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UF Version 3 released

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Hello!

UF, version 3 is now available. There have been a few bugfixes
and quite a number of ergonomic improvements (block navigation,
multi-line snarf/yank). For details, see here:

    http://www.call-with-current-continuation.org/uf/uf.html


felix
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That's excellent news :) I've been teaching someone Forth via email
using UF-2 these past few days, and it has been such a pleasure to
use. Being able to paste large chunks of code with lines will make
things easier for me.

I hope you're not annoyed by my looking over your code yet(which is
very well written by the way) Here's a little tip that anyone can use:

whenever you write

- `DUP2 #0000 EQU2`, instead use `ORAk #00 EQU`, to save a byte.

Gonna take a deep dive into UF3 today!
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> That's excellent news :) I've been teaching someone Forth via email
> using UF-2 these past few days, and it has been such a pleasure to
> use. Being able to paste large chunks of code with lines will make
> things easier for me.

My pleasure - make sure to report bugs or shortcomings!

> 
> I hope you're not annoyed by my looking over your code yet(which is
> very well written by the way) Here's a little tip that anyone can use:
> 
> whenever you write
> 
> - `DUP2 #0000 EQU2`, instead use `ORAk #00 EQU`, to save a byte.
> 

Ah, thanks. I don't mind at all, I'm always eager to find out about
useful Uxntal coding tricks.


felix
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Hi Felix, I have a question if you don't mind (hope this is the best 
place for it?)

I'm looking to store a byte literal in a uf program, kind of like this 
example in uxntal:

https://git.sr.ht/~rabbits/uxn/tree/main/item/projects/examples/demos/dvd.tal#L61

I notice that most of the examples in your uf code write each byte with 
c, -- eg 00 c, 1f c,

I was wondering if there was some simpler way to use metaprogramming of 
some sort in order to write bytes directly to a word definition. 
something like:

create foo b# 001f 3f38 #

(or whatever the word definition would look like in idiomatic forth)

but I'm still very new to forth, so I'm not sure how you'd do this (or 
if it's a good idea)

best,

Alex
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> Hi Felix, I have a question if you don't mind (hope this is the best 
> place for it?)
> 
> I'm looking to store a byte literal in a uf program, kind of like this 
> example in uxntal:
> 
> https://git.sr.ht/~rabbits/uxn/tree/main/item/projects/examples/demos/dvd.tal#L61
> 
> I notice that most of the examples in your uf code write each byte with 
> c, -- eg 00 c, 1f c,
> 
> I was wondering if there was some simpler way to use metaprogramming of 
> some sort in order to write bytes directly to a word definition. 
> something like:
> 
> create foo b# 001f 3f38 #
> 
> (or whatever the word definition would look like in idiomatic forth)
> 

`c,` and `,` are the most straightforward words to include literal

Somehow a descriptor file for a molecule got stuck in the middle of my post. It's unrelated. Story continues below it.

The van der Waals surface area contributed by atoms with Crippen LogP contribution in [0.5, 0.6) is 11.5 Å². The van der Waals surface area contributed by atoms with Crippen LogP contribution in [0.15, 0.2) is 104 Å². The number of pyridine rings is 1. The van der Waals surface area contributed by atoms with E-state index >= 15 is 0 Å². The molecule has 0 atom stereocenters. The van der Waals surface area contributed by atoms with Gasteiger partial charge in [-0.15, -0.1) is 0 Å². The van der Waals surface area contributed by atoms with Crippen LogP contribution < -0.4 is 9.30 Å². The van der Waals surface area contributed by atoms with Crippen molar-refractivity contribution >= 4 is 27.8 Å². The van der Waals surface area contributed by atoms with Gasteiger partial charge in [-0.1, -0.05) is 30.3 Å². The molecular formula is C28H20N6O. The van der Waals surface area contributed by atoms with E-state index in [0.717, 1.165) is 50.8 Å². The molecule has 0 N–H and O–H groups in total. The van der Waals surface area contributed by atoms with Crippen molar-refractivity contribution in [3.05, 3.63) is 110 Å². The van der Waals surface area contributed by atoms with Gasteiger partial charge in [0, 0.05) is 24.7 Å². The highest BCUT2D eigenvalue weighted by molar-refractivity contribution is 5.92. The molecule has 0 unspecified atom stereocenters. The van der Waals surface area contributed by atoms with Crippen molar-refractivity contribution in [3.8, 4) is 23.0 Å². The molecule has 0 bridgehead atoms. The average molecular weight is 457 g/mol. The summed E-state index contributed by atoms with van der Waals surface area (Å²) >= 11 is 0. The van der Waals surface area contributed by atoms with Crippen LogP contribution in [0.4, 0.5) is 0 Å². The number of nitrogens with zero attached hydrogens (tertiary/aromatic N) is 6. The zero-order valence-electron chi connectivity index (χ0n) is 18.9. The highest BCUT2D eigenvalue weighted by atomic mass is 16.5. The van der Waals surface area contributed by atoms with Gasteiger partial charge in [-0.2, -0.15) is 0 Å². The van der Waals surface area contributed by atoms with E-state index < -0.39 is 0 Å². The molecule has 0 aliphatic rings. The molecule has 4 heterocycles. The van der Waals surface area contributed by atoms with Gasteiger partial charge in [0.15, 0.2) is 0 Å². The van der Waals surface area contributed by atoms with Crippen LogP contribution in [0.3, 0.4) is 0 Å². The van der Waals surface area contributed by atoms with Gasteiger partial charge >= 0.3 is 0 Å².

data in a piece of code, but may indeed look a bit inconvenient.

Here is an implementation for the notation you suggest:

    \ scan words until the word "#" is found:
    : b#  ( | n ... # -- )
      begin  bl word dup c@ 0=  if  drop  query  \ read new line 
        else  dup count s" #" compare 0=  if  drop  exit
          else  number 0= abort" not a number"
            ,  then  then   \ store in memory
      again ;

To have it also available inside colon definitions (not sure if
this is useful, but I add it here for completeness), we must
add it to the "compiler" vocabulary:

    also compiler definitions
    : b#  b# ; immediate  \ just reuse existing def, but make it immediate
    \ switch back to default vocabulary
    only forth definitions

You use it like this:

    create cross hex b# 0ff0 ffff ffff 0ff0 # decimal

I hope this helps.


felix
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Hi Felix --

I had a question about how stdin works in uf. If I have a file like foo.f with the content:

2 2 +

and I redirect it to ufx.rom, e.g.

uxncli ufx.rom < foo.f

I no longer see the prompt afterwards. How can I still see the prompt 
after reading input from the command line?

BTW -- is there a better place than this thread I can ask q's like this?

Alex
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> Hi Felix --
> 
> I had a question about how stdin works in uf. If I have a file like foo.f with the content:
> 
> 2 2 +
> 
> and I redirect it to ufx.rom, e.g.
> 
> uxncli ufx.rom < foo.f
> 
> I no longer see the prompt afterwards. How can I still see the prompt 
> after reading input from the command line?

The Forth prompt will read only from foo.f in this case, it does not
automatically switch back to the console when foo.f has been completely
consumed, that is simply how I/O redirection works. The graphical UF
on the other hand reads both from stdin and the SDL event loop, so
there you still have a working prompt, even if stdin is at EOF.

> 
> BTW -- is there a better place than this thread I can ask q's like this?

Sorry, currently there is no public forum or channel for UF, but you can 
of course always mail me directly, if you have questions.


felix
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